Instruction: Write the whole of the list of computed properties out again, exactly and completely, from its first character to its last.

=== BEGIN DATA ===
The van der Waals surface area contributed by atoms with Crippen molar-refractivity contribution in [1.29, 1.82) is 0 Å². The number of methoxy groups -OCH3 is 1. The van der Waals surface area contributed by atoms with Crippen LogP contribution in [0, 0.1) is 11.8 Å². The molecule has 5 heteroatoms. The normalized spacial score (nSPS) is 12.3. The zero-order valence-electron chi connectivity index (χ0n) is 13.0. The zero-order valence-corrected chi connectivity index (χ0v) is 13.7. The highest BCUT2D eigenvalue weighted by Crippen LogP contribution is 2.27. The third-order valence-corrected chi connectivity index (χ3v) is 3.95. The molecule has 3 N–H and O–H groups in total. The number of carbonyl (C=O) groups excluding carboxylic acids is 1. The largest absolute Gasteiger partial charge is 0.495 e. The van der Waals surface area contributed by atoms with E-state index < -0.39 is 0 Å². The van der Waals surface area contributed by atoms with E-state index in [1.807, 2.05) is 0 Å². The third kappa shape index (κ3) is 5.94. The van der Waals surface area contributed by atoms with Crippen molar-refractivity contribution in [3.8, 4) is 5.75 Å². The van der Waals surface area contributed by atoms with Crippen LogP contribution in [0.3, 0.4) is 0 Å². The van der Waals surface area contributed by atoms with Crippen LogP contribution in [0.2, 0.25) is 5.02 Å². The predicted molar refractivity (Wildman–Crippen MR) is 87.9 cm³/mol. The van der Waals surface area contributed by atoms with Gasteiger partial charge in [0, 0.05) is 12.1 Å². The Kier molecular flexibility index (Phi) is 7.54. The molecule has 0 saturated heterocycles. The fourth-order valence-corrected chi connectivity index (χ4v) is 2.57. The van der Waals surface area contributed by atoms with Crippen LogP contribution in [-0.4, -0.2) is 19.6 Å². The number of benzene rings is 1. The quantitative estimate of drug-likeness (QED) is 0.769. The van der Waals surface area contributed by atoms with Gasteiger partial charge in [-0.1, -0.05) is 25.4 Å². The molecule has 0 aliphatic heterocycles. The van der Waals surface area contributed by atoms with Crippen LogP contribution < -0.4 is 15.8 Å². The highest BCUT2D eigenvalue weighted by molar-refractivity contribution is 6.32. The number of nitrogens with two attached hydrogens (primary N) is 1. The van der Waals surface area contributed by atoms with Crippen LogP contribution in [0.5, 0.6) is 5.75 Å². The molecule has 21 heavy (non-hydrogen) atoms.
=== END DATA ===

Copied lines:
The van der Waals surface area contributed by atoms with Crippen molar-refractivity contribution in [1.29, 1.82) is 0 Å². The number of methoxy groups -OCH3 is 1. The van der Waals surface area contributed by atoms with Crippen LogP contribution in [0, 0.1) is 11.8 Å². The molecule has 5 heteroatoms. The normalized spacial score (nSPS) is 12.3. The zero-order valence-electron chi connectivity index (χ0n) is 13.0. The zero-order valence-corrected chi connectivity index (χ0v) is 13.7. The highest BCUT2D eigenvalue weighted by Crippen LogP contribution is 2.27. The third-order valence-corrected chi connectivity index (χ3v) is 3.95. The molecule has 3 N–H and O–H groups in total. The number of carbonyl (C=O) groups excluding carboxylic acids is 1. The largest absolute Gasteiger partial charge is 0.495 e. The van der Waals surface area contributed by atoms with E-state index < -0.39 is 0 Å². The van der Waals surface area contributed by atoms with E-state index in [1.807, 2.05) is 0 Å². The third kappa shape index (κ3) is 5.94. The van der Waals surface area contributed by atoms with Crippen molar-refractivity contribution in [3.8, 4) is 5.75 Å². The van der Waals surface area contributed by atoms with Crippen LogP contribution in [0.3, 0.4) is 0 Å². The van der Waals surface area contributed by atoms with Crippen LogP contribution in [0.2, 0.25) is 5.02 Å². The predicted molar refractivity (Wildman–Crippen MR) is 87.9 cm³/mol. The van der Waals surface area contributed by atoms with Gasteiger partial charge in [0, 0.05) is 12.1 Å². The Kier molecular flexibility index (Phi) is 7.54. The molecule has 0 saturated heterocycles. The fourth-order valence-corrected chi connectivity index (χ4v) is 2.57. The van der Waals surface area contributed by atoms with Crippen LogP contribution in [-0.4, -0.2) is 19.6 Å². The number of benzene rings is 1. The quantitative estimate of drug-likeness (QED) is 0.769. The van der Waals surface area contributed by atoms with Gasteiger partial charge in [-0.1, -0.05) is 25.4 Å². The molecule has 0 aliphatic heterocycles. The van der Waals surface area contributed by atoms with Crippen LogP contribution < -0.4 is 15.8 Å². The highest BCUT2D eigenvalue weighted by molar-refractivity contribution is 6.32. The number of nitrogens with two attached hydrogens (primary N) is 1. The van der Waals surface area contributed by atoms with Crippen LogP contribution in [0.5, 0.6) is 5.75 Å². The molecule has 21 heavy (non-hydrogen) atoms.